The reality is, using a TMS means you execute your carrier routing dynamically based on the best cost and service. These terms dictate the relationships your business should maintain.
Meanwhile, your suppliers and other vendors will need to start providing information into the system and give you a new layer of visibility. This introduces change for your partners and their daily process. Some are resistant. Some are not.
For both your carriers and your vendors, communication is important. It often requires a new process to convey expectations, including additional standardization, to all your partners.
Your vendors may need to sign in to the system to report receipt or shipment, using all the correct reference numbers. Do you communicate these new needs in your purchase order, through the TMS or a direct letter?
Your carriers may be required to input freight movement updates manually. If they do not, they will be accountable. How does that communication occur, and who manages it? While you want to limit the amount of effort required for external users, someone still has to own the compliance management.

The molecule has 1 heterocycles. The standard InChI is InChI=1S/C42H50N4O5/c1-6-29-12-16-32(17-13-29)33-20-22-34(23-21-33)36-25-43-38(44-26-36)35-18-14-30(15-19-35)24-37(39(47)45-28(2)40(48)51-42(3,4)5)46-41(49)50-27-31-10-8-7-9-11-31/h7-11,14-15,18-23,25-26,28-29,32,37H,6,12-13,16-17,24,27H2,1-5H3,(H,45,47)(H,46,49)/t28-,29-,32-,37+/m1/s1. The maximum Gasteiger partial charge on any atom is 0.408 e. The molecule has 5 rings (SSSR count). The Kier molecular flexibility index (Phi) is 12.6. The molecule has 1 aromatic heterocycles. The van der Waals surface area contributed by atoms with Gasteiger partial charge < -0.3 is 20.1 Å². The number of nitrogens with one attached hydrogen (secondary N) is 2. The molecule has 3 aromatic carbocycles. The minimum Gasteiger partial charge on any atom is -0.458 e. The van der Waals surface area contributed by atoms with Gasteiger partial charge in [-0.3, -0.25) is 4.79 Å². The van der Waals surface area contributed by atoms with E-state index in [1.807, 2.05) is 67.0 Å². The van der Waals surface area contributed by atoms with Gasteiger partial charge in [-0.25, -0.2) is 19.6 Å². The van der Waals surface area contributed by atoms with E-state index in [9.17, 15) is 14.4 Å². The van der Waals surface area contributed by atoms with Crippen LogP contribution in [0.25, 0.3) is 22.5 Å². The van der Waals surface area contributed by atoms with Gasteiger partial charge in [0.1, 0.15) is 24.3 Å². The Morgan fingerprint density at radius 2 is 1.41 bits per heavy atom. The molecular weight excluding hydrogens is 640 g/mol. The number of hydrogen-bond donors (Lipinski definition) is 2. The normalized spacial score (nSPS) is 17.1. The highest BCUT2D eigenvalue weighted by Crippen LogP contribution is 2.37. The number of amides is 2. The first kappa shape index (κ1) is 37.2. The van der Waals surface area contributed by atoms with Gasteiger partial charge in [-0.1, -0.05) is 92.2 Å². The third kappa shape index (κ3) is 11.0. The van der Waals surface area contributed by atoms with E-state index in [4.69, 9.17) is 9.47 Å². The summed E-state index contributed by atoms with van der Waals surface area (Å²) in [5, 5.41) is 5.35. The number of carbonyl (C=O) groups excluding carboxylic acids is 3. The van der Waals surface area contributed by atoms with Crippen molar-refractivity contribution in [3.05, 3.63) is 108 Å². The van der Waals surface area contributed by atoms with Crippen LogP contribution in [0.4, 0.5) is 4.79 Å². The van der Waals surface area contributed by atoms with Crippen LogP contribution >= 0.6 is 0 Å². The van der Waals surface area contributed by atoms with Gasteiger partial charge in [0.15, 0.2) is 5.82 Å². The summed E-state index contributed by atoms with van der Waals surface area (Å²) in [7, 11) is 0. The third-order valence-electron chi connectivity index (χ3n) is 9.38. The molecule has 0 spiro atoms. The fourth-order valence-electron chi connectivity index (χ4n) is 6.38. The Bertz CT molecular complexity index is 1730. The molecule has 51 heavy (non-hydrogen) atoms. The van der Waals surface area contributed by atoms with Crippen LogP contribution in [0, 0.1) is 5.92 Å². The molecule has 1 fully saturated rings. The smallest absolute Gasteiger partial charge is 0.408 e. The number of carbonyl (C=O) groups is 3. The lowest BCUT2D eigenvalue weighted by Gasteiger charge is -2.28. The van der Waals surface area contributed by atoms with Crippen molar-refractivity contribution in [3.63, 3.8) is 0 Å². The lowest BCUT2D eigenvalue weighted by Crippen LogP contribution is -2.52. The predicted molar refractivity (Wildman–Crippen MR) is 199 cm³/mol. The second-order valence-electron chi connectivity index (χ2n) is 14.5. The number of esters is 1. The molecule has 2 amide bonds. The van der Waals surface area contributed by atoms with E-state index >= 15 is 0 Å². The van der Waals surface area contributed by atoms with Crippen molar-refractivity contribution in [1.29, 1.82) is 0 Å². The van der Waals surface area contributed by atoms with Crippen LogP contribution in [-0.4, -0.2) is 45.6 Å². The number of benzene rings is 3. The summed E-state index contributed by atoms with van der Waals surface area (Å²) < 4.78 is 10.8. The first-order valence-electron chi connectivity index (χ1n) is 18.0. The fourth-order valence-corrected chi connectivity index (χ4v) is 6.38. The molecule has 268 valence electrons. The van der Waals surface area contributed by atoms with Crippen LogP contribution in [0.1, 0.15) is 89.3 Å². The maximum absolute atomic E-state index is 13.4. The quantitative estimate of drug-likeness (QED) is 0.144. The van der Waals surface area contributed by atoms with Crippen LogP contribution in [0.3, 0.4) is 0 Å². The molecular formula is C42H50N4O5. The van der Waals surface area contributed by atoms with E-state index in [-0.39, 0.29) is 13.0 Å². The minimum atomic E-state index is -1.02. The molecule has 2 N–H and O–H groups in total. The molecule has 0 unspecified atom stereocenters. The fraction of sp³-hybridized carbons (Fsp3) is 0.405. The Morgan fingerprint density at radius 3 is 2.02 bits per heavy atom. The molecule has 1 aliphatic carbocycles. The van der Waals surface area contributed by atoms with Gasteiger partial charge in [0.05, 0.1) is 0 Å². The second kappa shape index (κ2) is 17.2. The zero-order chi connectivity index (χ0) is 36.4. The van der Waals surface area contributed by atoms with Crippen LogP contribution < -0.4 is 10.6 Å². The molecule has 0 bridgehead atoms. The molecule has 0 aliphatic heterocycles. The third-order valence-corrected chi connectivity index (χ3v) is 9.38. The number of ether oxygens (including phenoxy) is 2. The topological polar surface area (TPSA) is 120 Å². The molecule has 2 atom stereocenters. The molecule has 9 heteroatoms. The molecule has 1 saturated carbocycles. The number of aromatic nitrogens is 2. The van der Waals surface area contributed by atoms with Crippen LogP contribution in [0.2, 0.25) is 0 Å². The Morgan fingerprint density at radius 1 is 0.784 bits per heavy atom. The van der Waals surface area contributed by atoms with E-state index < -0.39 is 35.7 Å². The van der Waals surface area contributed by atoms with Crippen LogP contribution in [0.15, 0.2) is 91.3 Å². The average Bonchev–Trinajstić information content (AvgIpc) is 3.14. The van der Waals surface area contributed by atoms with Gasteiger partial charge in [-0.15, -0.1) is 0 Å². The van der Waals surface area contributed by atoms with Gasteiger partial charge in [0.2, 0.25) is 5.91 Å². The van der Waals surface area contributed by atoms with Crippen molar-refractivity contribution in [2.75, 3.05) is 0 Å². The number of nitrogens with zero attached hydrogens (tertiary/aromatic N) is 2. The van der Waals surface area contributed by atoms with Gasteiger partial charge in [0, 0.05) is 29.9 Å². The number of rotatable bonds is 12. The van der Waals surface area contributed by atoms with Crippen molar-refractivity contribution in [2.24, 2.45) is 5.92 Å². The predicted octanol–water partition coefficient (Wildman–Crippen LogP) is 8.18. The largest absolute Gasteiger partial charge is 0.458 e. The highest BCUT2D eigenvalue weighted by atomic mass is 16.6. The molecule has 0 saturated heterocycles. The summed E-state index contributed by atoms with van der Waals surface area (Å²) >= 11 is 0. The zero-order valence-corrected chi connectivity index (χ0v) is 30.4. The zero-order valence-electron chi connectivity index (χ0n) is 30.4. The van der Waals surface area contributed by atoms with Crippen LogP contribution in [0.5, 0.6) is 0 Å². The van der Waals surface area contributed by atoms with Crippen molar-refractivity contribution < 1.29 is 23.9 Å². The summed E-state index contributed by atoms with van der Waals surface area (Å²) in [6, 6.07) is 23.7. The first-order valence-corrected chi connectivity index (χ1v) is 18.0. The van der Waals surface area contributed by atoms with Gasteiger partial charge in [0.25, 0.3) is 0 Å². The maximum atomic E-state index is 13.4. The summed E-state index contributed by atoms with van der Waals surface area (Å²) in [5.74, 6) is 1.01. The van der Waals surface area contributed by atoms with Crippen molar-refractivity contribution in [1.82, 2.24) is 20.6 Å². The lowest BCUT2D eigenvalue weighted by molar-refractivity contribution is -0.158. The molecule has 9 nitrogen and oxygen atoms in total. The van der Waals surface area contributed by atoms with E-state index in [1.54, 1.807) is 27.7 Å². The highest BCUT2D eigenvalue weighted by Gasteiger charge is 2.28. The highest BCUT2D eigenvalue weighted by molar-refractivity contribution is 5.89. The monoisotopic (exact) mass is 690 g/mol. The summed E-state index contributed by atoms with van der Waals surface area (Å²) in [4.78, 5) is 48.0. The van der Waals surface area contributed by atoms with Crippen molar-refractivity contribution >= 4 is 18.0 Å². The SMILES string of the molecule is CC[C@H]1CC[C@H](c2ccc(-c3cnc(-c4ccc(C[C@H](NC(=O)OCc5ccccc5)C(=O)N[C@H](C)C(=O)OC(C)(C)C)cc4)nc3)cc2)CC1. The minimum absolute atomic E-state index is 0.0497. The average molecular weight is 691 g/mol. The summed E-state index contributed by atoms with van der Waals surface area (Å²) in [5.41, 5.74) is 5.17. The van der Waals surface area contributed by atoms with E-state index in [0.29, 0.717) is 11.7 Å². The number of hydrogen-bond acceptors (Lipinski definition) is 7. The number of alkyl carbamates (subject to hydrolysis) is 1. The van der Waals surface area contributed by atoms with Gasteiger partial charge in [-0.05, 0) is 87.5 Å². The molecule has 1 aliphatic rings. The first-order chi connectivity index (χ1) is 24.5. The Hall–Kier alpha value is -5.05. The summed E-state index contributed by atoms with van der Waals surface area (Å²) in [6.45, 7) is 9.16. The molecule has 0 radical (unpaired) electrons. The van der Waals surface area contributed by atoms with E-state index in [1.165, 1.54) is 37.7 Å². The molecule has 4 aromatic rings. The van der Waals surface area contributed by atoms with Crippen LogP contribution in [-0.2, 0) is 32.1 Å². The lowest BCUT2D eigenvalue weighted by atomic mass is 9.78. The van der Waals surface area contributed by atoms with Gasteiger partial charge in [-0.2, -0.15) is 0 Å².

Along with these conversations comes the compliance monitoring piece. Any TMS inputs require a level of measurement and compliance that will drive adoption – whether it is internally, or with your carriers and vendors. To maximize the value of TMS in your business, you not only need compliance within your four walls, but also with your carriers and vendors.
Minimize the Impact, Optimize the Logistics Technology
Logistics technology can deliver benefits to your business. Combining that technology with change management support from an expert partner helps you get to those benefits faster and easier.
We have a proven process that includes different levels of stakeholders throughout the implementation. We not only capture your business rules and initiate improvement where appropriate, but also we allow your teams to be part of the overall deployment of the TMS.